Three nights later, however, at the same field, Isaac Heffess scored a golden goal of his own in double OT to knock out North and win Brookline its own first title. Toby Prabhu-Schlosser’s 35-yard screamer pulled the Warriors even with under seven minutes remaining in regulation to cap a postseason in which ninth-seeded Brookline won all five of its playoff games by one goal – two in overtime.
While all of their postseason contests were played at night, two words sum up the run put in by Concord-Carlisle’s field hockey team: “Glory Days.”
The Bruce Springsteen classic followed the final whistle at Concord’s Memorial Field into mid-November during the Patriots’ flirtation with the program’s first state title. Only a 1-0 defeat to Walpole, the state’s premier team for decades, in the Final Four stopped the music.
The post-season ducked inside when the Acton-Boxborough girls swim team won the state championship as thunder rumbled outside the Boston Sports Institute in Wellesley. A-B’s winning 400 freestyle relay team of Sophie Juethner, Rachel Tsang, Claudia Huang and Isabela Teixeira put the finishing touches on an 86-point margin of victory over second-place Brookline.
Needham’s girls volleyball team also won a title in Wellesley, defeating Newton North to wrap a 22-1 season and win a second consecutive crown. North’s new athletic director, Mike Jackson, watched as his former school – where he served as assistant AD – won in five sets.
Football always closes the fall season, and November saw a return to Thanksgiving Day football and post-season play. Billerica reached the Final Four of the playoffs with a comeback 15-14 win over Hanover to improve to 9-1 on the season before falling the North Attleboro the following weekend.
But it was on Turkey Day where a long-lost rivalry was found. Lexington and Concord-Carlisle played on the fourth Thursday of November for the first time since 1972, when the teams stop playing each other due to league realignment.
The rivalry dates back to 1893 and the teams will meet for the 100th time overall in November. Last year, C-C improved its record in the series to 50-42-7 with a 35-6 win in Concord, a day punctuated by senior Tim Hays’ third-quarter score.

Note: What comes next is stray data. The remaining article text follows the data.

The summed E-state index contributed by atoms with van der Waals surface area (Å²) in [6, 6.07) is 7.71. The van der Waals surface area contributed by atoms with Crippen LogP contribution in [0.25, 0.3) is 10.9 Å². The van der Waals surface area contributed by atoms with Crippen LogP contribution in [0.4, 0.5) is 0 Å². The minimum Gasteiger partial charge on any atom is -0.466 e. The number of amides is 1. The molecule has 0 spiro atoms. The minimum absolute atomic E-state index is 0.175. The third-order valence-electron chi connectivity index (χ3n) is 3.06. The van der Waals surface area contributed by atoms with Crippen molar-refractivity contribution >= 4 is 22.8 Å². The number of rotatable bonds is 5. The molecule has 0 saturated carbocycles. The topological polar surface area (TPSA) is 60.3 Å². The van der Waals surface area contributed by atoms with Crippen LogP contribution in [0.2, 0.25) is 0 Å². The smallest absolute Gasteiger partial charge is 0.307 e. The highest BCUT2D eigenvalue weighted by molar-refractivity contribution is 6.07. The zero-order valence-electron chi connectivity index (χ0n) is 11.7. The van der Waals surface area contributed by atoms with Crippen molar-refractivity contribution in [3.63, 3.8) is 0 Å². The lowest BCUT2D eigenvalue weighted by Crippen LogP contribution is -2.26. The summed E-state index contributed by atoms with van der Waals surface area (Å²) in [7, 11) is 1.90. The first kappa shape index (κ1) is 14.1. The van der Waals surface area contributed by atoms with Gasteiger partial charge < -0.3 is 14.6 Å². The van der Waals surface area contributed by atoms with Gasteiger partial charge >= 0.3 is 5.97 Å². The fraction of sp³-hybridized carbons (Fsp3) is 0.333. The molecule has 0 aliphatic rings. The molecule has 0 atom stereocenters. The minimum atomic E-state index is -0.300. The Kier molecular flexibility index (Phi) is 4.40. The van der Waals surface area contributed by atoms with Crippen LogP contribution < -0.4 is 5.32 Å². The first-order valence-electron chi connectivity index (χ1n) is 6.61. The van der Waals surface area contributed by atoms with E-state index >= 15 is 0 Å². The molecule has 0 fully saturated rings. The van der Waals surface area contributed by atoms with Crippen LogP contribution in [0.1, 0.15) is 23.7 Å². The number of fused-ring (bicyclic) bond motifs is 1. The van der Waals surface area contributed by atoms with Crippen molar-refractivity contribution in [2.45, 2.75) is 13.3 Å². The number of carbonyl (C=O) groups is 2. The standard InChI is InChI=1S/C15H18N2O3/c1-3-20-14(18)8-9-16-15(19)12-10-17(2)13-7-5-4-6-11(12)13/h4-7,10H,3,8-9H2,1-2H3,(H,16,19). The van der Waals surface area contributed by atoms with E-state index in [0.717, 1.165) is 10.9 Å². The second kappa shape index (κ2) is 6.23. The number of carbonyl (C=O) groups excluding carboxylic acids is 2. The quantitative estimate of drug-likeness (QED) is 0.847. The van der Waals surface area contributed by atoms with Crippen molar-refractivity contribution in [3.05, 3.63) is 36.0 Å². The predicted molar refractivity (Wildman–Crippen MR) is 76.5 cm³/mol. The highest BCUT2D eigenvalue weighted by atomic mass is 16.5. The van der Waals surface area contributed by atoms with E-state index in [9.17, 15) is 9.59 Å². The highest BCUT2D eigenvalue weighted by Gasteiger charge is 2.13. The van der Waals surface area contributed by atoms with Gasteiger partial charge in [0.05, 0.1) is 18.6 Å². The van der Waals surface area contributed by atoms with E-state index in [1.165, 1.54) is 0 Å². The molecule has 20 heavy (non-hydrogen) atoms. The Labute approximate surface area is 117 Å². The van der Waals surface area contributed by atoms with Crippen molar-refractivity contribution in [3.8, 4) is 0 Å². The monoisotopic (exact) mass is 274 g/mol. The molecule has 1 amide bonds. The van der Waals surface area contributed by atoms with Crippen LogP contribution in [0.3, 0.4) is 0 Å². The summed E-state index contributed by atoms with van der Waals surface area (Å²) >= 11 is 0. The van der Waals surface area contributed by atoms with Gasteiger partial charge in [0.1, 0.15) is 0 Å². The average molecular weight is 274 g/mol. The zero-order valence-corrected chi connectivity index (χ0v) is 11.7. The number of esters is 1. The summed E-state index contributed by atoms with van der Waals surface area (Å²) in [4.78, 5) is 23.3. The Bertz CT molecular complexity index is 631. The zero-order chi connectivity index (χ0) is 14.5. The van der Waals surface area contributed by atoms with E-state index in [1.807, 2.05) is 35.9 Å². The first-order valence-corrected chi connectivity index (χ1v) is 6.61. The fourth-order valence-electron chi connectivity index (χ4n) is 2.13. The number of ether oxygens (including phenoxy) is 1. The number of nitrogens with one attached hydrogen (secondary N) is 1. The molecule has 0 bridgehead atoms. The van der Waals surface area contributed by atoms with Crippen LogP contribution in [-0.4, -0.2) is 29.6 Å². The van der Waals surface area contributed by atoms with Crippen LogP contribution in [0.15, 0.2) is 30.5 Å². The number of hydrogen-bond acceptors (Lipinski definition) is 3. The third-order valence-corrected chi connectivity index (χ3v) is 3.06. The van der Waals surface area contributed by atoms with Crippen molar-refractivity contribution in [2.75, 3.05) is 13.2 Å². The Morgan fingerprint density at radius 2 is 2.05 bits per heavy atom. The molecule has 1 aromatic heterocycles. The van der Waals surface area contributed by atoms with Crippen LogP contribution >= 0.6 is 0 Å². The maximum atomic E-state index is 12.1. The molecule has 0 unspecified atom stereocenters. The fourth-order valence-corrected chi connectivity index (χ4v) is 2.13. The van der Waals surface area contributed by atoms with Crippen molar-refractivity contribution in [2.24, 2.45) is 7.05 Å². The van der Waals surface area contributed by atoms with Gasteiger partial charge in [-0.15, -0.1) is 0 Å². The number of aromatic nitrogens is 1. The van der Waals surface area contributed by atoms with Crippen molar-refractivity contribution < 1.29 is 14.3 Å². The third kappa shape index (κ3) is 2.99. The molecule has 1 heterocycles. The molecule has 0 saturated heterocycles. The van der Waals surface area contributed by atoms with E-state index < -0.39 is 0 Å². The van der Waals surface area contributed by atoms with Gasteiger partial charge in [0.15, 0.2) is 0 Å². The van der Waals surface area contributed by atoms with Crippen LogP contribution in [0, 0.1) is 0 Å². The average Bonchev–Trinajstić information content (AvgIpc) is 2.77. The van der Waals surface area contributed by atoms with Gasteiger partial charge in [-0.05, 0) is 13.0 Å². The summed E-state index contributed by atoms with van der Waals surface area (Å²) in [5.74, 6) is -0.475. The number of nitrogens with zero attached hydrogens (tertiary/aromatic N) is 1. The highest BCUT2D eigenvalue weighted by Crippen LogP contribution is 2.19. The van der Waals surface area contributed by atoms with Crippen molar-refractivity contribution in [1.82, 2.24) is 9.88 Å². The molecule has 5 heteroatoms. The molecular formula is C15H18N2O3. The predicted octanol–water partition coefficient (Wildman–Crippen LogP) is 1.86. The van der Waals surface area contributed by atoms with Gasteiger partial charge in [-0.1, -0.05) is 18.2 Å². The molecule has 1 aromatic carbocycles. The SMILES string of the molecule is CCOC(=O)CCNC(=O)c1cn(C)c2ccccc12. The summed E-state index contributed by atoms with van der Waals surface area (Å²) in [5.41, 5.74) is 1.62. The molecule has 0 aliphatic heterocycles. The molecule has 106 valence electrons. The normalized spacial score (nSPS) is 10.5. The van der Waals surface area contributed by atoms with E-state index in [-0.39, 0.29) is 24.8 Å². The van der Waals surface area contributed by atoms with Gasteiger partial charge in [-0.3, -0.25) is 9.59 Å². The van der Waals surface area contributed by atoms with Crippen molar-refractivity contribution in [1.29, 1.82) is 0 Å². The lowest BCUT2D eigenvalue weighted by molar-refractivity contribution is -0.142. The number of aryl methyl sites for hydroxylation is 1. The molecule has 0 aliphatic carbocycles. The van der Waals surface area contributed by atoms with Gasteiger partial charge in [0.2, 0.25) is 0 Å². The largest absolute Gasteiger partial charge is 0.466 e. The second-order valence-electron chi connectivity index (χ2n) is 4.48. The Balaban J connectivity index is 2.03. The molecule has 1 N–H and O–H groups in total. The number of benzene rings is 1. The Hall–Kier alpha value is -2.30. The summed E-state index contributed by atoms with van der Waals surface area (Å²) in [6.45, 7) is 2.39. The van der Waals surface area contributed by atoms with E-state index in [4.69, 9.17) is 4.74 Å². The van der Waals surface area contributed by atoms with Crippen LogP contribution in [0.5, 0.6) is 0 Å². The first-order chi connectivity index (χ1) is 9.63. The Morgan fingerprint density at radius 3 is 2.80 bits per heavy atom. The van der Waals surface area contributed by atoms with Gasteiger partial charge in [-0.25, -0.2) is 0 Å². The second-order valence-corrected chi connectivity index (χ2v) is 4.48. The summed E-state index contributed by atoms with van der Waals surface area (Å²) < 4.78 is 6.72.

Hays hadn’t played all season and missed the previous two as well before running in a 6-yard touchdown and receiving countless hugs and he jogged back to the sideline.
The fall season also marked the end of two remarkable girls soccer coaching careers for Needham’s Carl Tarabelli and Belmont’s Paul Graham.
The winter brought sports back inside – mostly – for another wild ride. Concord-Carlisle’s girls cross country ski team won the season’s first state championship in mid-February, dancing across state lines to do so.
Behind senior Isabella Synnestvedt’s individual victory, the Patriots finished four points ahead of Lenox as Finn Feist and Sarah Kirincich each placed in the top 10.
A week later, both Newton North indoor track teams won states at the Reggie Lewis Center, with the girls capturing a 30th overall state title. Skye-Petrie Cameron (girls) and Max Klein (boys) both won shot put crowns for the Tigers.
Arlington’s girls hockey team made history by skating at TD Garden for the first time. The Spy Ponders won 22 games behind the offensive power of Maddie Krepelka and Gabby Russo, their only two losses coming to unbeaten Austin Prep early in the regular season and at the Garden.
The Arlington boys pulled off one of the year’s most improbable comebacks when Drew Fecteau scored with 1:13 remaining against Xaverian to cap a three-goal comeback in less than five minutes, erasing a 4-1 deficit. But Xaverian scored in the second overtime to end Arlington’s season.
Neighboring Belmont also had a memorable season, inviting players back from the 2019-20 season to raise a boys hockey state championship banner for a title game that was never played due to COVID-19. The Marauders finished 19-2-3, reaching the Elite Eight behind the scoring of Cam Fici and the netminding of Ryan Griffin.